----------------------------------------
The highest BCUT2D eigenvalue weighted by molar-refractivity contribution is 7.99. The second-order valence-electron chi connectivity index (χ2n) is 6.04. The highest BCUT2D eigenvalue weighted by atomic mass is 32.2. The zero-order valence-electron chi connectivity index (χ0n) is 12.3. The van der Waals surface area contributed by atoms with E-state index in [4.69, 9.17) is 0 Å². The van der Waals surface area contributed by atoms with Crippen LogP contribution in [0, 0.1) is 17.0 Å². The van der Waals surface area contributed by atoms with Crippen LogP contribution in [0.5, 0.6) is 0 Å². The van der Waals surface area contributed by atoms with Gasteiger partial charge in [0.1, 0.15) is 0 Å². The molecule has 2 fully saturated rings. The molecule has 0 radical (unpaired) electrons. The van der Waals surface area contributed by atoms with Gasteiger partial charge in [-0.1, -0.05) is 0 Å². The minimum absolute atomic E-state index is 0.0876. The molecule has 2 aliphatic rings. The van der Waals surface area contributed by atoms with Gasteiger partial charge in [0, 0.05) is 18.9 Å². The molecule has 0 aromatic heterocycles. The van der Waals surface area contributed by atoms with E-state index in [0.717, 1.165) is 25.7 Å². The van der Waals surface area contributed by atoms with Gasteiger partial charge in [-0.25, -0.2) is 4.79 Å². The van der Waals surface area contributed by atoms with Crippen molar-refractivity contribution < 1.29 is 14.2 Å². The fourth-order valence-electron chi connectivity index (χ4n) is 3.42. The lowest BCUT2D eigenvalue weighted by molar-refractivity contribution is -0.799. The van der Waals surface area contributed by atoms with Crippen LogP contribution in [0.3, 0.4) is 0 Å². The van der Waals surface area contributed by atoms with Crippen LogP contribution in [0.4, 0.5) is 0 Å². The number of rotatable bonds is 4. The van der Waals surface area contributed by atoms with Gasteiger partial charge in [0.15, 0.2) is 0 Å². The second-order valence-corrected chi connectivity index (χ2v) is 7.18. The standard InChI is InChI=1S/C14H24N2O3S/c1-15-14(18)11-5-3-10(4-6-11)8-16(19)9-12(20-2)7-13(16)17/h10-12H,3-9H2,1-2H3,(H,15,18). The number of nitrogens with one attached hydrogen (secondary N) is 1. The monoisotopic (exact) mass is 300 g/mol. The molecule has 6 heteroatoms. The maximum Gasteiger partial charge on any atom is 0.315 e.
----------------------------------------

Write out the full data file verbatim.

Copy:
The highest BCUT2D eigenvalue weighted by molar-refractivity contribution is 7.99. The second-order valence-electron chi connectivity index (χ2n) is 6.04. The highest BCUT2D eigenvalue weighted by atomic mass is 32.2. The zero-order valence-electron chi connectivity index (χ0n) is 12.3. The van der Waals surface area contributed by atoms with E-state index in [4.69, 9.17) is 0 Å². The van der Waals surface area contributed by atoms with Crippen LogP contribution in [0, 0.1) is 17.0 Å². The van der Waals surface area contributed by atoms with Crippen LogP contribution in [0.5, 0.6) is 0 Å². The van der Waals surface area contributed by atoms with Gasteiger partial charge in [0.1, 0.15) is 0 Å². The molecule has 2 fully saturated rings. The molecule has 0 radical (unpaired) electrons. The van der Waals surface area contributed by atoms with Gasteiger partial charge in [-0.1, -0.05) is 0 Å². The minimum absolute atomic E-state index is 0.0876. The molecule has 2 aliphatic rings. The van der Waals surface area contributed by atoms with Gasteiger partial charge in [0, 0.05) is 18.9 Å². The molecule has 0 aromatic heterocycles. The van der Waals surface area contributed by atoms with E-state index in [0.717, 1.165) is 25.7 Å². The van der Waals surface area contributed by atoms with Gasteiger partial charge in [-0.25, -0.2) is 4.79 Å². The van der Waals surface area contributed by atoms with Crippen molar-refractivity contribution < 1.29 is 14.2 Å². The fourth-order valence-electron chi connectivity index (χ4n) is 3.42. The lowest BCUT2D eigenvalue weighted by molar-refractivity contribution is -0.799. The van der Waals surface area contributed by atoms with Crippen LogP contribution in [0.3, 0.4) is 0 Å². The van der Waals surface area contributed by atoms with Crippen LogP contribution in [0.4, 0.5) is 0 Å². The number of rotatable bonds is 4. The van der Waals surface area contributed by atoms with Gasteiger partial charge in [0.15, 0.2) is 0 Å². The second-order valence-corrected chi connectivity index (χ2v) is 7.18. The standard InChI is InChI=1S/C14H24N2O3S/c1-15-14(18)11-5-3-10(4-6-11)8-16(19)9-12(20-2)7-13(16)17/h10-12H,3-9H2,1-2H3,(H,15,18). The number of nitrogens with one attached hydrogen (secondary N) is 1. The monoisotopic (exact) mass is 300 g/mol. The molecule has 6 heteroatoms. The maximum Gasteiger partial charge on any atom is 0.315 e.